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I was wondering about something that -I think- is specific to France : That when you drive on gravel, you should put your hand against the windshield, to absorb vibration that could damage it.

  1. have you heard this claim before ?
  2. do you know any myths from France ?
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I have not heard this claim before, but then I have not had many occasions to drive on gravel roads.

As for asking about myths or claims that are specific to France, I would recommend against phrasing it that way. It would be in danger of getting closed for being too localized. I am sure there are many quaint claims that may be restricted to one specific locale, but unless it has some notoriety (like Lourdes), it may not get any answers, or actually be closed.

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    I think a nation-wide claim is notable enough to be acceptable. Anecdotaly, I have made one such local question before and nobody objected. – Suma Sep 2 '12 at 9:10
  • @Suma: I concur. Notability is most certainly achieved if a claim is popular within a country. In some cases, a large city would be large enough. A localized claim would be closer to "among your friends" or a similarly small group of people. – Borror0 Sep 3 '12 at 3:12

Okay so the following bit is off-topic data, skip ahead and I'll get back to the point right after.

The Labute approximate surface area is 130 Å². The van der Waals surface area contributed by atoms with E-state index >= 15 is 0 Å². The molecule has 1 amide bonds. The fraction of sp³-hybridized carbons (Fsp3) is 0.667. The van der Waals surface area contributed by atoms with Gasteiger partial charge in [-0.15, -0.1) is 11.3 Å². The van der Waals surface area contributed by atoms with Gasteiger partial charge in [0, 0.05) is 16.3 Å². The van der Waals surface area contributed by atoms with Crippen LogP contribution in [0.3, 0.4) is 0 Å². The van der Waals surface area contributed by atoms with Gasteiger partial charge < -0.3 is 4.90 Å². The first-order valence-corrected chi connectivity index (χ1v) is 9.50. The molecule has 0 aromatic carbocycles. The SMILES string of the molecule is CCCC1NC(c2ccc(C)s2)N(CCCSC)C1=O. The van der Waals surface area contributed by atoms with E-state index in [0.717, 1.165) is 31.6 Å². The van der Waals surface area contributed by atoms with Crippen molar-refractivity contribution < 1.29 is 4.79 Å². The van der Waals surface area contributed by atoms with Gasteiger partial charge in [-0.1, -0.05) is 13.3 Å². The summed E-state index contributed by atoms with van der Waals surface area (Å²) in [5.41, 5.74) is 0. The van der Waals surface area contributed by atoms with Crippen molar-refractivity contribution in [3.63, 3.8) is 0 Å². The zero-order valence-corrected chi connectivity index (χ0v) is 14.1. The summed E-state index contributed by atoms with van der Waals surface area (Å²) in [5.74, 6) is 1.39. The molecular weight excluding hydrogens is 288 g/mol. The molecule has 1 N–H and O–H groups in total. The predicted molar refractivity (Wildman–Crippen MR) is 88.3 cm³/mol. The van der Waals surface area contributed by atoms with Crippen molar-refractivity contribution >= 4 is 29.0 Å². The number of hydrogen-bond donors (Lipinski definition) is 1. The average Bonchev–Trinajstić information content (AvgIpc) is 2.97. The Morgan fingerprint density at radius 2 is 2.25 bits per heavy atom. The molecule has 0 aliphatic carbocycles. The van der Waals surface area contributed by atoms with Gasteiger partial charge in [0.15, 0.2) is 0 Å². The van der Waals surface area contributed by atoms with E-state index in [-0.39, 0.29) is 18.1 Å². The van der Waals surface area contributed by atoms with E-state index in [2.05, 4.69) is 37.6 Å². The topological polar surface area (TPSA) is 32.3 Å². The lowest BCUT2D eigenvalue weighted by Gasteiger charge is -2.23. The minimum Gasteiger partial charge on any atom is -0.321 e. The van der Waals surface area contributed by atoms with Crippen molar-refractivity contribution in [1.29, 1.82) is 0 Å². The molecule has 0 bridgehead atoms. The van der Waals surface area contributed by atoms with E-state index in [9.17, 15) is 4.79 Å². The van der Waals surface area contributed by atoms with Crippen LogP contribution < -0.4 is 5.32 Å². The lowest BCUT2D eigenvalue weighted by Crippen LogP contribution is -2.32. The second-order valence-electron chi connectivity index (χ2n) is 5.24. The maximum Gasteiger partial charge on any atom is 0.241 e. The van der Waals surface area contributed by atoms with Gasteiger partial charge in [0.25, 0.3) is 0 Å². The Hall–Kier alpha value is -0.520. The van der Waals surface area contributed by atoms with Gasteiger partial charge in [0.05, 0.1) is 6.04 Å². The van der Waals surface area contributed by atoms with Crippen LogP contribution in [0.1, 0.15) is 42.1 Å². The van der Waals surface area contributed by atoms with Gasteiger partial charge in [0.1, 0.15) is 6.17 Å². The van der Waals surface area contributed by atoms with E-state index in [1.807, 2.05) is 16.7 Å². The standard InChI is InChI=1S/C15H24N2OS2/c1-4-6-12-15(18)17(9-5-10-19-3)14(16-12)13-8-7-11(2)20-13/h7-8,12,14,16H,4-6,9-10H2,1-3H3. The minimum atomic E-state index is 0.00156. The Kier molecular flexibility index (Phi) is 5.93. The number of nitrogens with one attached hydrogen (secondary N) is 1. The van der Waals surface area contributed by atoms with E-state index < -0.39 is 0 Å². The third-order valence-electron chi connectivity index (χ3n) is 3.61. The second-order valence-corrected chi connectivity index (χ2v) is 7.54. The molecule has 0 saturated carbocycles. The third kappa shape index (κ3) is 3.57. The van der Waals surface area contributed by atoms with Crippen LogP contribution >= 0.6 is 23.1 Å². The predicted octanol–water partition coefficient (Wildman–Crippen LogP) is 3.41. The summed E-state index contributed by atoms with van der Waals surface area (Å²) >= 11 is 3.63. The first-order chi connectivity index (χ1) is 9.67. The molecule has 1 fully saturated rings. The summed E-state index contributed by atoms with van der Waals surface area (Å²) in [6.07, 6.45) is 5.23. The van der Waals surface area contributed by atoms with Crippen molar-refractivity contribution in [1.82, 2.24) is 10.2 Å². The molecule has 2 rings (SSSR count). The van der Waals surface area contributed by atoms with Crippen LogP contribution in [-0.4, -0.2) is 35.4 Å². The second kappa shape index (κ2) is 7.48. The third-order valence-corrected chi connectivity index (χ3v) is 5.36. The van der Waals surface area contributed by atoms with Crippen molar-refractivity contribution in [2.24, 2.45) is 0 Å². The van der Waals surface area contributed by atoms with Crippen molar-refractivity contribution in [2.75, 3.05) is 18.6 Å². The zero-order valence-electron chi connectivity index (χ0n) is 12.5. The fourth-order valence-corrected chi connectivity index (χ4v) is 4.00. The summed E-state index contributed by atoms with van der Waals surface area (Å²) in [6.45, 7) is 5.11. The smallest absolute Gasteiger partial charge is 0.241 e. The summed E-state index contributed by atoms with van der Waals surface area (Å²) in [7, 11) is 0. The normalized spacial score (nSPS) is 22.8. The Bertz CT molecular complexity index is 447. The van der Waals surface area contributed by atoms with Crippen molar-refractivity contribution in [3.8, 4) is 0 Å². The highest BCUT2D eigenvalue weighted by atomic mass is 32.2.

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I have heard a similar claim about Africa dirt roads, in that case it was that the drivers there hold their hands against the glass when meeting another vehicle. The supposed reason was not to absorb vibrations, but to make windshield glass to break in a controlled manner if a stone from the opposing vehicle should hit. The resulting glass break was supposed to be only a small one, which should be a result of a localized pressure of the hand.

This Beaver County Times article from May 18 2003 says the practice is not useful, but should document the notability of the mentioned claim.

Seems to be also busted by MythBusters.

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